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FSU Expert: Why empathy is the wrong way to deal with office politics during COVID-19

Wayne Hochwarter, the Jim Moran Professor of Management in FSU’s College of Business, surveyed today's worker's about tomorrow's workforce. (FSU Photography Services)
Wayne Hochwarter, the Jim Moran Professor of Management in FSU’s College of Business, surveyed today's workers about tomorrow's workforce. (FSU Photography Services)

The novel coronavirus pandemic has assaulted the way people live and work and the impact will be felt for years, according to Wayne Hochwarter, the Jim Moran Professor of Management at Florida State University’s College of Business.

One particular area of impact, Hochwarter said, involves the way people deal with others at work — both civilly and in ways that bring out the “dark side” in others.

Office politics are everywhere and can intensify when work settings are disrupted and uncertain, said Hochwarter. It has been at least more than a decade (and arguably, much longer) since workers not laid-off or furloughed have experienced such uncertainty regarding day-to-day work expectations as well as legitimate guarantees of job security. When waist-deep in crisis mode, employees are forced to salvage what they have, protect themselves from what might be coming and fend off threats to being laid-off into a society where jobs have been depleted at a record pace.

According to Hochwarter, there are many ways to approach work politics when hazards are lurking. One approach he does not recommend, however, is to be empathetic to others who are facing similar circumstances.

“In combative situations, it seems logical to assess what others are going through if only to gauge what the next step might be,” he said. “I don’t advocate coming across as cold, unfeeling and ruthless, but empathy might not be the best approach.”

Most reference sources define empathy as attempts to understand others by immersing yourself in their experiences like seeing the world through their eyes or standing in someone else’s shoes.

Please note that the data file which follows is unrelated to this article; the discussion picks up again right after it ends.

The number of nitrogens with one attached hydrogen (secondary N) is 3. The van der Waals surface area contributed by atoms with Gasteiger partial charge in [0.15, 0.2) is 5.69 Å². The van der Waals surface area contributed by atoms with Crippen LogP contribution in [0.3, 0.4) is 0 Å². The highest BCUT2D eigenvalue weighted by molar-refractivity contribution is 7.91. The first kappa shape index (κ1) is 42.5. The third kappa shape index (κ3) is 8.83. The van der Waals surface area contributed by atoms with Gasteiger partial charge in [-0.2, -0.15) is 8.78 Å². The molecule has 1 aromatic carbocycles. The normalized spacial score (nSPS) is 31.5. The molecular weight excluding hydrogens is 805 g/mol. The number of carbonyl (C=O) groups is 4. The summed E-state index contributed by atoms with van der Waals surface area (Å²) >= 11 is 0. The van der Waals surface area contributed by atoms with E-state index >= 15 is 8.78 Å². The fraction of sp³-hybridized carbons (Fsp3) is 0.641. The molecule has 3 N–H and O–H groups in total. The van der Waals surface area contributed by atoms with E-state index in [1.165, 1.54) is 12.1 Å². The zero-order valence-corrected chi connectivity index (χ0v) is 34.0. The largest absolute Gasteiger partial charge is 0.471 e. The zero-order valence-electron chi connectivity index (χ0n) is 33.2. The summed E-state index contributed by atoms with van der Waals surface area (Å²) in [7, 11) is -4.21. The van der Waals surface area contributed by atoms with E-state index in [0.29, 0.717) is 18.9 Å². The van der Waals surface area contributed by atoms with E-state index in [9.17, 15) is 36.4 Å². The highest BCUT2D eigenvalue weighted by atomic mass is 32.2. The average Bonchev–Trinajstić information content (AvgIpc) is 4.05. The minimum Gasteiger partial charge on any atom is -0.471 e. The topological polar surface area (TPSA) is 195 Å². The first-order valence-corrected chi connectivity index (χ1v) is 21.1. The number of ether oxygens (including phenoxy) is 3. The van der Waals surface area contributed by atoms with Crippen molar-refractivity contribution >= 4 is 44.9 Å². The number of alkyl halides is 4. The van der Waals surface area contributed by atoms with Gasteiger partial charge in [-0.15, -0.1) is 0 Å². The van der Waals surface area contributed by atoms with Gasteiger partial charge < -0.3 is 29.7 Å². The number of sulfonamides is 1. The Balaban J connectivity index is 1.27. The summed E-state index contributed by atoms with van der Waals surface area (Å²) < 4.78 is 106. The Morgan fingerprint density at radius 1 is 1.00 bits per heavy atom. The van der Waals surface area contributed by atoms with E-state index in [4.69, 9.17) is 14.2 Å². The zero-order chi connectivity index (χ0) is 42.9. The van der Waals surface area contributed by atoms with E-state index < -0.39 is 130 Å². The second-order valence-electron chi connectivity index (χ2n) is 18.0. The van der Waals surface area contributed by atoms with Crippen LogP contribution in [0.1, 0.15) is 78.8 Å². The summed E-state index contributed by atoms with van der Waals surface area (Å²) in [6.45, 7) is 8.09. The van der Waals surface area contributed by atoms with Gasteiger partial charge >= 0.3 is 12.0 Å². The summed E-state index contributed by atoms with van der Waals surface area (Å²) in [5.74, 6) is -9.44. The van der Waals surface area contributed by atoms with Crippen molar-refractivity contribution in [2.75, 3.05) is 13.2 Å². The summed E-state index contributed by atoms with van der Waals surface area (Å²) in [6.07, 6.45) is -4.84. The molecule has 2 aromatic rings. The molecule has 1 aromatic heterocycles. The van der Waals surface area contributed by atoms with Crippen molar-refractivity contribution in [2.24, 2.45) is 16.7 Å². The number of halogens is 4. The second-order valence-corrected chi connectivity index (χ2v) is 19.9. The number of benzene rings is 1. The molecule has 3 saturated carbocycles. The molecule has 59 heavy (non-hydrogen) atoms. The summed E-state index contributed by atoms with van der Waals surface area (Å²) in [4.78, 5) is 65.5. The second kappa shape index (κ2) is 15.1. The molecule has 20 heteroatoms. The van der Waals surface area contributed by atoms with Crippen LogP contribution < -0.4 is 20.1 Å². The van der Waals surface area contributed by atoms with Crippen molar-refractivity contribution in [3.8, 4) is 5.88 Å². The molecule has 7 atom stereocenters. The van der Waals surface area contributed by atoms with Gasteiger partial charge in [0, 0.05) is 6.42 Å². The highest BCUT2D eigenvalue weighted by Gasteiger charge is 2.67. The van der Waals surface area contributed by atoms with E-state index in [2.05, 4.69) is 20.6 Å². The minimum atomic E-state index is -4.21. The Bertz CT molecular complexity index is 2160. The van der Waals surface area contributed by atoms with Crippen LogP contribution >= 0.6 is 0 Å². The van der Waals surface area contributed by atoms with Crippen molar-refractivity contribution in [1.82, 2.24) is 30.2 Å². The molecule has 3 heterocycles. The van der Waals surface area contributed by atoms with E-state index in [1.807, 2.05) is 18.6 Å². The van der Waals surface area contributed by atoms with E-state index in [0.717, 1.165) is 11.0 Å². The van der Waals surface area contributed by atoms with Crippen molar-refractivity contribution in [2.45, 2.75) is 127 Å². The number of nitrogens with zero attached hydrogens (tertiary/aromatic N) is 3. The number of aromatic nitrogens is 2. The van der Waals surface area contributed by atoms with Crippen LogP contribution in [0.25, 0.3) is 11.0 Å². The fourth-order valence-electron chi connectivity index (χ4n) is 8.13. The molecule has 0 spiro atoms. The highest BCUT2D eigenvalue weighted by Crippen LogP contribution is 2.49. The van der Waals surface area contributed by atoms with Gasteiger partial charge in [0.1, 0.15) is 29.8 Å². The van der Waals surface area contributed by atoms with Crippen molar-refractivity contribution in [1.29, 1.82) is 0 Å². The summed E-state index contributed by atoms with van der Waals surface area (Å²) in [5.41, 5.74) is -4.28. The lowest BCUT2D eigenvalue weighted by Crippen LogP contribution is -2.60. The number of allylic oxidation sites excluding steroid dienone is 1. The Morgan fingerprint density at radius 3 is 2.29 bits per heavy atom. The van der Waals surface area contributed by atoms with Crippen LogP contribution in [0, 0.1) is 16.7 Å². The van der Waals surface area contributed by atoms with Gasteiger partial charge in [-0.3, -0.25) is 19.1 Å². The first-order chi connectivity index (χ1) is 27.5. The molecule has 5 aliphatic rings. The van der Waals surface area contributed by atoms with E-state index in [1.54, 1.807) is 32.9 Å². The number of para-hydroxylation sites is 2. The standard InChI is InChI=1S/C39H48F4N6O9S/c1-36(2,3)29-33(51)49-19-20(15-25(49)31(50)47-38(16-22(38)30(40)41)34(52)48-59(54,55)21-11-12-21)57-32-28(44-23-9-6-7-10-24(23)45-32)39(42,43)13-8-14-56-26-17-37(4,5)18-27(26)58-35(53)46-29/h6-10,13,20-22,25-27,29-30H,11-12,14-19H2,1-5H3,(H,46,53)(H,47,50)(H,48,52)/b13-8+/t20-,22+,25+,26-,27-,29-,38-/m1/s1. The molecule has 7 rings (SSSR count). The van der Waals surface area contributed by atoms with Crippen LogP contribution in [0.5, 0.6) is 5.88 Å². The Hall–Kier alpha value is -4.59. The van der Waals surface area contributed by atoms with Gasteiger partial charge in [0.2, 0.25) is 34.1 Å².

Hochwarter found several faults with this approach. First, most people admit to being good at reading others. Sadly, he says, most people are wrong, as this claim is rarely supported in science and practice.

As an example, assume “Samantha” and “Eddie” are the last two employees remaining on their sales team after their company has had a layoff. Now, rumor has it that one of them also will be laid off. Given the stakes, is it more likely that Samantha will bear her soul to someone who wants her job or leave a smokescreen that throws Eddie off task?

Hochwarter said experiencing others’ emotions is time-consuming and exhausting in the best of times. As a result, exerting empathy depletes the time needed to complete actual work tasks as well as the energy to do so effectively.

Engaging in politics requires one to develop goals, strategies for their completion and means to gauge effectiveness, Hochwarter said. Because empathy requires “giving up of oneself” to better understand others, focus is outward rather than on what is needed to succeed.

Hochwarter offers an alternative in the form of rational perspective taking — a more balanced and fact-driven approach to understanding others when political engagement is necessary. This strategy recognizes the value of “scouting the competition.” However, it further incorporates a level of emotional adaptation needed to separate often-misallocated emotional resources from realities.